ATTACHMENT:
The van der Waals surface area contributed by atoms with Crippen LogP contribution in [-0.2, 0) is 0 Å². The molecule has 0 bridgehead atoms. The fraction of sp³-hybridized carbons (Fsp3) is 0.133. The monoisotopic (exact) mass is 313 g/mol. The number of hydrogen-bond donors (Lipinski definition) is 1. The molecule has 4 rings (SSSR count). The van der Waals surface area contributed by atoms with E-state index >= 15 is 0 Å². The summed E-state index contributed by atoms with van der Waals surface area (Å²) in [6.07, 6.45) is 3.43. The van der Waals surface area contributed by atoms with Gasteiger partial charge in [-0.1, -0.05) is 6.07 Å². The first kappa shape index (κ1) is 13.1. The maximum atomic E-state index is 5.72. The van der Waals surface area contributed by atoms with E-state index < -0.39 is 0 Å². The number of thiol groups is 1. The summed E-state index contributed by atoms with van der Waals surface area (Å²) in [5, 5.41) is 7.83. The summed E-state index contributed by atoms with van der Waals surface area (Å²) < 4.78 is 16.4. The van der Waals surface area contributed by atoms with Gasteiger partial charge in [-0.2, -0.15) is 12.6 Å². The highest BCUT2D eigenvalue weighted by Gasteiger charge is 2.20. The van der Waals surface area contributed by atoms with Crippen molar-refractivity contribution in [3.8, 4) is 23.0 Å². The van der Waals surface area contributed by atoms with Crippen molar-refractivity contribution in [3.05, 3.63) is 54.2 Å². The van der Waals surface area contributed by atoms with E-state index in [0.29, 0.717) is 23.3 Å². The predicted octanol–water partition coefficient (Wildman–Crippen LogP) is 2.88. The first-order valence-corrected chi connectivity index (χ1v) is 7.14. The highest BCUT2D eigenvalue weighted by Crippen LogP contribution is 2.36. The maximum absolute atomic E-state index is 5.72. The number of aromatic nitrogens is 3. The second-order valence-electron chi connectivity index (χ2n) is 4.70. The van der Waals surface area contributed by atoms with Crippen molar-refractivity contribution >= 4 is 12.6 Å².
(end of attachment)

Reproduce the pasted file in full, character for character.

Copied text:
The van der Waals surface area contributed by atoms with Crippen LogP contribution in [-0.2, 0) is 0 Å². The molecule has 0 bridgehead atoms. The fraction of sp³-hybridized carbons (Fsp3) is 0.133. The monoisotopic (exact) mass is 313 g/mol. The number of hydrogen-bond donors (Lipinski definition) is 1. The molecule has 4 rings (SSSR count). The van der Waals surface area contributed by atoms with E-state index >= 15 is 0 Å². The summed E-state index contributed by atoms with van der Waals surface area (Å²) in [6.07, 6.45) is 3.43. The van der Waals surface area contributed by atoms with Gasteiger partial charge in [-0.1, -0.05) is 6.07 Å². The first kappa shape index (κ1) is 13.1. The maximum atomic E-state index is 5.72. The van der Waals surface area contributed by atoms with E-state index < -0.39 is 0 Å². The number of thiol groups is 1. The summed E-state index contributed by atoms with van der Waals surface area (Å²) in [5, 5.41) is 7.83. The summed E-state index contributed by atoms with van der Waals surface area (Å²) < 4.78 is 16.4. The van der Waals surface area contributed by atoms with Gasteiger partial charge in [-0.2, -0.15) is 12.6 Å². The highest BCUT2D eigenvalue weighted by Gasteiger charge is 2.20. The van der Waals surface area contributed by atoms with Crippen molar-refractivity contribution in [3.8, 4) is 23.0 Å². The van der Waals surface area contributed by atoms with Crippen molar-refractivity contribution in [3.05, 3.63) is 54.2 Å². The van der Waals surface area contributed by atoms with E-state index in [0.29, 0.717) is 23.3 Å². The predicted octanol–water partition coefficient (Wildman–Crippen LogP) is 2.88. The first-order valence-corrected chi connectivity index (χ1v) is 7.14. The highest BCUT2D eigenvalue weighted by Crippen LogP contribution is 2.36. The maximum absolute atomic E-state index is 5.72. The number of aromatic nitrogens is 3. The second-order valence-electron chi connectivity index (χ2n) is 4.70. The van der Waals surface area contributed by atoms with Crippen molar-refractivity contribution >= 4 is 12.6 Å².